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  • Writer's picturesharonkingston


Those of you who follow my work may have noticed a change in my output.  I’ve been exploring abstraction in addition to painting what has become a signature subject of atmosphere and poetry.  I’m not abandoning one for the other, but more like sensing one subject as my stone and the other as a star, trying to find a balance from what I perceive as a rootedness yet letting my wings fly free.  Seeking an intersection of both worlds or a refinement of one which incorporates the other–I want these paintings to be the authentic me growing and evolving and changing.

Rilke spoke about this idea with these words

Slowly evening takes on the garments held for it by a line of ancient trees. You look, and the world recedes from you. Part of it moves heavenward, the rest falls away. And you are left, belonging to neither fully, not quite so dark as the silent house, not quite so sure of eternity as that shining now in the night sky, a point of light. You are left, for reasons you can’t explain, with a life that is anxious and huge, so that, at times confined, at times expanding, it becomes in you now stone, now star.

It is a question of belonging and seeking, being and becoming.

One of the first large scale works that explored just this subject and of which I titled “gravity” is shown below.  The elements that mark my atmospheric work, amorphousness, transparency, a space for breathing are all here, but without objective imagery driving it and with an expanded palette–which is a joyful change in the studio.

gravity, 60 x 72 inches, oil on canvas, Sharon Kingston

I also find landscapes which border the edge of abstraction particularly appealing.  This piece, titled The Last Before the Far Off, is one of the pieces I feel straddles that space of landscape and otherness.

The Last Before the Far Off, 12 x 12, oil on board, Sharon Kingston

In this explorative stage I find myself often thinking about something James Lavadour, an artist from Pendleton Oregon who paints gestural landscapes, said about transition in his work.  I first became aware of Lavadour’s work during a visit to Portland’s PDX gallery in 2010.  The full interview is here, but these questions and answers have stayed with me since I first read this article 4 years ago.

James Lavadour speaking…  The goal is always there. So it really broadened out: I broadened my palette, my composition and even my thinking. I had worked in at abstract and landscape at the same time. I called them interiors and landscapes but with being able to analyze, to spread it out a little bit over time, those two things begin to intersect. They used to go parallel, but now they integrate and intersect. That was a major technical and psychological breakthrough for me.And that happened how long ago? Well, I’ve worked very seriously at both and it was kind of like a pendulum, swinging emotionally and psychologically back and forth between the two for years and years. It wasn’t until about five years ago that they actually crossed paths, intersected or short-circuited or whatever you want to call it. How did your audience receive it? Was it a surprise? Yes, surprised, and some were disappointed. But you have to educate your audience and bring them along. You can’t take a left turn somewhere and leave them standing out where you used to be. You know, my whole perspective as to what I’m doing changed. My perception of painting changed and my understanding of it. And so you have to help whoever is following your work read the signs. And how are you able to do that? Not every artist is able to communicate about their work but it is an important part. It’s essential. Why else are you making paintings? You’re looking into a phenomenon. You’re investigating. You’re doing exploration and tests. You’re arguing and talking with yourself. You’re accumulating knowledge. Things are compounding on layer upon layer of what you know. So over a course of time you’ve accumulated a body of understanding and knowledge and data that’s kind of raw. When you start articulating it, composing it into finished pieces, it requires a certain level of acclimation for both yourself and your audience. As a painter, you have an affinity towards certain people. For every action, there’s a reaction. I think that with every action – being a painting – there’s a reaction in a receptor out there in terms of a certain portion of the public that follows painting and responds to what you do. It’s a universal energy or phenomena, so you’re going to hook up with people who have a similar aptitude and sensibilities.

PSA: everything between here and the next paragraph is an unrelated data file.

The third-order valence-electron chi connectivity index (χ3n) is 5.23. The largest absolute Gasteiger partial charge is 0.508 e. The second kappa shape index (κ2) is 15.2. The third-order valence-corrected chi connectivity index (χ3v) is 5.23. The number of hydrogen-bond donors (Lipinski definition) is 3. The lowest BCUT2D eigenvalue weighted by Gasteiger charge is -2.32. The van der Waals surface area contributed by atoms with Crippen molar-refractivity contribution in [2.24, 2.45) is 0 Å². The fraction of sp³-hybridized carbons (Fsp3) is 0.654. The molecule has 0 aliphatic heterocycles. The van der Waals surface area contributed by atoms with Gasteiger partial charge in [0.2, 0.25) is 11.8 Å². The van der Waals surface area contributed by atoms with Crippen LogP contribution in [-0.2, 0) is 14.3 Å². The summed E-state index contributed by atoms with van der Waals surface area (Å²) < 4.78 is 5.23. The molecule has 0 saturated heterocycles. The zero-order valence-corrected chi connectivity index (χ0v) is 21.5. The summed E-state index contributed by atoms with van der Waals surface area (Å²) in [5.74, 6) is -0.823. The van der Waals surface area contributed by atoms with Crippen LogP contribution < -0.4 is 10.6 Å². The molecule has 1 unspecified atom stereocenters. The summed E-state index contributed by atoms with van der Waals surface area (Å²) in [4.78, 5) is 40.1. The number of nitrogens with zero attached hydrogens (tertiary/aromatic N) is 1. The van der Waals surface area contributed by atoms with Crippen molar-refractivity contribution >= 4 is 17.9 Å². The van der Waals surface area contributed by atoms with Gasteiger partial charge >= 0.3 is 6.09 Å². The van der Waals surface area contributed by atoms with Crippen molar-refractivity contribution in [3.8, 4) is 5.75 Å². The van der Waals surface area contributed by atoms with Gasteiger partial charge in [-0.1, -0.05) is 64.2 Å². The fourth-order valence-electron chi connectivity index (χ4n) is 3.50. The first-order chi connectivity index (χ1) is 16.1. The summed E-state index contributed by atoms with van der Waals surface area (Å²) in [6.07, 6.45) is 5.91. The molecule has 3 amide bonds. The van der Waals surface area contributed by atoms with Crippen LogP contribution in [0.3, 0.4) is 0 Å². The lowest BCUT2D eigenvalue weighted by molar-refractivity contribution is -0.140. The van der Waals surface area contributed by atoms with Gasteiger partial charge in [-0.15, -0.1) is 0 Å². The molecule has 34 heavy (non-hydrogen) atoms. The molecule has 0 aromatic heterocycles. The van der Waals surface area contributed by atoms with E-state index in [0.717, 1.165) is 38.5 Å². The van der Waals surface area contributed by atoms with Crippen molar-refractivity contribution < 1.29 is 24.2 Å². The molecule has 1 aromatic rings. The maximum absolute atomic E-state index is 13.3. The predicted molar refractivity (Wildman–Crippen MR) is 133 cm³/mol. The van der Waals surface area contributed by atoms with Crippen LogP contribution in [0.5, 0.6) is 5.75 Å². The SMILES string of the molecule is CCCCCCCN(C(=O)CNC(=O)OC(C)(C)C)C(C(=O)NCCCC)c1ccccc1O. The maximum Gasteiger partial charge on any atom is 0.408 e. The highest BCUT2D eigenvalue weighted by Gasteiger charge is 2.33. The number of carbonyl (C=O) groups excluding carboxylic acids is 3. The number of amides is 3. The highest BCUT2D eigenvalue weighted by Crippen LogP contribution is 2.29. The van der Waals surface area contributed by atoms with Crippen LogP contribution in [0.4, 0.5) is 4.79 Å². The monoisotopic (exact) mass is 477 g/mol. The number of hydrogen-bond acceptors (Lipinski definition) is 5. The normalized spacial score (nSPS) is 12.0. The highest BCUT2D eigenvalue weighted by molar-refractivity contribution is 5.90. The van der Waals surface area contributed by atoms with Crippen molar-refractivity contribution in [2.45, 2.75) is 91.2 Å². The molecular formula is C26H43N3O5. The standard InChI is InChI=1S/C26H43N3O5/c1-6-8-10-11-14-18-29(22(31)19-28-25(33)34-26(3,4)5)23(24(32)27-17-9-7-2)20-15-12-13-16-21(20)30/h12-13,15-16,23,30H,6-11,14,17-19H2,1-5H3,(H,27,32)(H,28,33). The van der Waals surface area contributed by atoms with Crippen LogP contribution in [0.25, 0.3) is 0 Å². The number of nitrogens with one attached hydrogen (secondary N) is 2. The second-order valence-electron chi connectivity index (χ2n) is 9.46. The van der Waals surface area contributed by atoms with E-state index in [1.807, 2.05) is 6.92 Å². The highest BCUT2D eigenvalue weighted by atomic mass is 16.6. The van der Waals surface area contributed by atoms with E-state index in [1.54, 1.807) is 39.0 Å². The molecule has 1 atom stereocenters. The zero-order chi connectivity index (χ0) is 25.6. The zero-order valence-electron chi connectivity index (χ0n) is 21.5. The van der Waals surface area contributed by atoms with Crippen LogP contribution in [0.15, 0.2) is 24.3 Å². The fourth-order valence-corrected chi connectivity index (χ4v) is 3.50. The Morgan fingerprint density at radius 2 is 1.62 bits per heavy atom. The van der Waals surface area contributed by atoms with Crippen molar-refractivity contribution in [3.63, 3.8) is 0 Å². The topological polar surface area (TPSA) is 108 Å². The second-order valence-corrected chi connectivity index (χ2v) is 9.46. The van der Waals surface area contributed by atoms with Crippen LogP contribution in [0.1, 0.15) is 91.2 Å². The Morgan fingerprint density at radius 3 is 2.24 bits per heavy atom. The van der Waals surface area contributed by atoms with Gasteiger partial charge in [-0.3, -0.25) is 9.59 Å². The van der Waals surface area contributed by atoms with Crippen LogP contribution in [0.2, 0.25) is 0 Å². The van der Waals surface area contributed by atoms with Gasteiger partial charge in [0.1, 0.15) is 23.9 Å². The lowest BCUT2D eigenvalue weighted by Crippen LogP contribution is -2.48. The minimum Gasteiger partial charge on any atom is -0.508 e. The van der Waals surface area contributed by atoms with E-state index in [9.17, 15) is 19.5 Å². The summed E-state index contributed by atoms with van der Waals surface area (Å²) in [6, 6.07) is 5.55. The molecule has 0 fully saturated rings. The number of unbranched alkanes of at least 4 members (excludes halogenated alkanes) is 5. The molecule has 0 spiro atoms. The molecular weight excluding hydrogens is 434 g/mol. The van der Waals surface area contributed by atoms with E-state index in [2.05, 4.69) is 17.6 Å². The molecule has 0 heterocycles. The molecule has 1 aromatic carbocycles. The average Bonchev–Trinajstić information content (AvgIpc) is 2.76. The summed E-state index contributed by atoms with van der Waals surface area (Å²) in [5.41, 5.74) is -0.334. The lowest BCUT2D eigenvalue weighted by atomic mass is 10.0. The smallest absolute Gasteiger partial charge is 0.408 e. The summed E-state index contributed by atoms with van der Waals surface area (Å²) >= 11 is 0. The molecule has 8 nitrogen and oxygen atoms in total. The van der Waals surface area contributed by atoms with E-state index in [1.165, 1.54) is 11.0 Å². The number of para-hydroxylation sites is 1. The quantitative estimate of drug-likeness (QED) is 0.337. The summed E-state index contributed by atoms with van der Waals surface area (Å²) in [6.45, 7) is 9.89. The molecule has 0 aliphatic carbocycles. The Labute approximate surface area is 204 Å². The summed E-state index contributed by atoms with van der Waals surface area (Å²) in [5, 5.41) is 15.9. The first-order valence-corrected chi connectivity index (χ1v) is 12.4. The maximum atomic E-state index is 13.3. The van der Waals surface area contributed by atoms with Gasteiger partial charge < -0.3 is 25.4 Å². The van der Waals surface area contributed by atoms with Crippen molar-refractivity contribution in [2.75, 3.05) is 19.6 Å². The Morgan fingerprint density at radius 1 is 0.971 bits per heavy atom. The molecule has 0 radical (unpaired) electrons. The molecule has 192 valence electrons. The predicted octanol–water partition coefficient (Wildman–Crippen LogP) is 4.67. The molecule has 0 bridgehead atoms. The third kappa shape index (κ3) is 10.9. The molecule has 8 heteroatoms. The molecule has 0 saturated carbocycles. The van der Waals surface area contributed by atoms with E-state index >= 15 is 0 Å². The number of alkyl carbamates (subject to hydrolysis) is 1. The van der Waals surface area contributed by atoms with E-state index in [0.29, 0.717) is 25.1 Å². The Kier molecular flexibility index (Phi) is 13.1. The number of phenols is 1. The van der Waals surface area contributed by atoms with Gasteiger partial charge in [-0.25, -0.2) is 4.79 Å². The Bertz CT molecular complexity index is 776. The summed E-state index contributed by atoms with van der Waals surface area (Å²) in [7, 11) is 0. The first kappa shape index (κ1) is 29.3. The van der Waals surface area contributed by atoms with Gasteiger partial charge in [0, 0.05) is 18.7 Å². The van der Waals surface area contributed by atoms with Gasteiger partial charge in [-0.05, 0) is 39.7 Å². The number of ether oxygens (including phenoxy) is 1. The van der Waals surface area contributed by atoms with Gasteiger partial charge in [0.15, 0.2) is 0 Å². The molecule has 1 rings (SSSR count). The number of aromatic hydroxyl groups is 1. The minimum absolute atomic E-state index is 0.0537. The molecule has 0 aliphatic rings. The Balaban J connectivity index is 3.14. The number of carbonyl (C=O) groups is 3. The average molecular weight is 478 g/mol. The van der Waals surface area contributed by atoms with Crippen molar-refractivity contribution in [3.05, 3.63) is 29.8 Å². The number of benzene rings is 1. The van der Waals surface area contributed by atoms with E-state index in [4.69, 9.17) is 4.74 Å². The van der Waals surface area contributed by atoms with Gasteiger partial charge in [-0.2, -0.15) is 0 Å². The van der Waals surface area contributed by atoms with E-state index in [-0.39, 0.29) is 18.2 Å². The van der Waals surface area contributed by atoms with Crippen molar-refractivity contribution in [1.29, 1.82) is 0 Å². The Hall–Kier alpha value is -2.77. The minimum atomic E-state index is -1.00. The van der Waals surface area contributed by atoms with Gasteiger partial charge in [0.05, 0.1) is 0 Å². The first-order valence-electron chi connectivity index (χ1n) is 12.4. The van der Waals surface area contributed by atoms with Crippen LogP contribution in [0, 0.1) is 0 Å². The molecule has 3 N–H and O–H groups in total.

James also talks about his idea of landscape here from the Missoula Times:

I use a landscape structure: horizon line, middle-ground, foreground. You throw a stain on a paper and you discover landscapes within landscapes, because that’s the property of paint. That’s what paint does: Paint is the land. It’s the same elements. It only stands to reason that it echoes what we see around us.
I think of landscape as a structure that I hang paint on. Those events of paint add up. A painting, of itself, is not a picture; it is a series of layers upon layers. Our brain actively reads those things. Our brain tries to make sense of those things. You look at an abstract pattern and our brain says, what is it? And we associate.
Painting is not about making pictures. It’s about jumping into the great unknown and bringing back things you’ve never seen before that are good to look at. And those good things are uplifting. Every little discovery is uplifting. The whole purpose of painting, for me, is to uplift the spirit, make you feel good, give you something that is good to look at and informative of some unknown thing that you never considered before.
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